Pamela Cowan, Regina Leader-Post
Backgrounder: Improving nutritional information on food labels to help consumers make healthier choices
Data indicate several problems related to the dietary habits of Canadians; Canadians are over-consuming snacks, fats and foods not belonging to the basic food groups.
As January comes to an end, those who vowed to eat better in 2015 have probably already given up. Not very surprising, considering that most people grossly underestimate the amount of calories they consume, and underestimate their fat, salt and sugar consumption, even after consulting nutrition labels.
Journalist H.L. Mencken wrote that “for every complex problem there is a solution that is clear, simple and wrong.” That observation aptly describes a prevailing attitude toward type 2 diabetes, which characterizes diabetes as a problem that could clearly be fixed if people would simply move more and eat less.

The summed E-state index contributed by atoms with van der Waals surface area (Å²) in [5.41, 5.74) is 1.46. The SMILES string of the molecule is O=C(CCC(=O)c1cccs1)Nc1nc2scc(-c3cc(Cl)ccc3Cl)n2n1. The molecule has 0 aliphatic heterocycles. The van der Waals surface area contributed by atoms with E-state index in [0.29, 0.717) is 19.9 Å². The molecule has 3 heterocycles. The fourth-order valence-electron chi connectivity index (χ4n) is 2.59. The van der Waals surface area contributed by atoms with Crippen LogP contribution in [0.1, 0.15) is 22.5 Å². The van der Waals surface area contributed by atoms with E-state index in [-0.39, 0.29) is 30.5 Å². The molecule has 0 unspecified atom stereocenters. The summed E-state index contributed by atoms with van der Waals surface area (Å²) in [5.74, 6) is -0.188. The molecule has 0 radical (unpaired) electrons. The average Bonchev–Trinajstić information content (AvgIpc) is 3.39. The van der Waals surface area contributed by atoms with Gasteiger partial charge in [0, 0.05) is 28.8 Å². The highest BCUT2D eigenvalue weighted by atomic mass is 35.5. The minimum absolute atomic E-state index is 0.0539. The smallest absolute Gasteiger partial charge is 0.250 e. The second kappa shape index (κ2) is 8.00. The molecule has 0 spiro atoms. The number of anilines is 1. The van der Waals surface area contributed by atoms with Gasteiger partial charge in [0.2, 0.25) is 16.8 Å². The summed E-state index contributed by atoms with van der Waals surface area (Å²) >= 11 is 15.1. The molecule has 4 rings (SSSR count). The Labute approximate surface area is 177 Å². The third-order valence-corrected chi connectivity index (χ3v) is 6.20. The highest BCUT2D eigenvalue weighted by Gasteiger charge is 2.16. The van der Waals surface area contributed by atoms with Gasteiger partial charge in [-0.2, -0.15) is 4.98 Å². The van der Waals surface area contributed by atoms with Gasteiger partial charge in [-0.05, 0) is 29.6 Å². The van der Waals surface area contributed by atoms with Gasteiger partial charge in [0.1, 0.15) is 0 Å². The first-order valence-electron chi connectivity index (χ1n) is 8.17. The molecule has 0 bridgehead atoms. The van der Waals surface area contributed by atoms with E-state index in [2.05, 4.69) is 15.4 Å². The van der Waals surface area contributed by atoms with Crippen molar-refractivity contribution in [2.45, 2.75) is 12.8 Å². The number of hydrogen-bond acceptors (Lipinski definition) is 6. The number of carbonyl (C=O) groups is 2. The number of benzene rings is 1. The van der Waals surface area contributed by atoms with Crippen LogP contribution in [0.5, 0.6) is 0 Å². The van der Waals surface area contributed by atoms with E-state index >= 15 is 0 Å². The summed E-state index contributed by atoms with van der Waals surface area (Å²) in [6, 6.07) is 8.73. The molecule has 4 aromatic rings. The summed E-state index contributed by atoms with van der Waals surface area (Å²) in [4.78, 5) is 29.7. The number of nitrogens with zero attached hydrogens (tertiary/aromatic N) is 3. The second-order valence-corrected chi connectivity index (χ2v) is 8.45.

Le journaliste H.L. Mencken a écrit qu’à tout problème complexe il y a une solution simple, mais mauvaise. Cette réflexion décrit bien l’attitude prédominante à l’égard du diabète de type 2, à savoir qu’on pourrait facilement endiguer le problème si les gens se décidaient enfin à bouger davantage et à manger moins.
The Toronto Star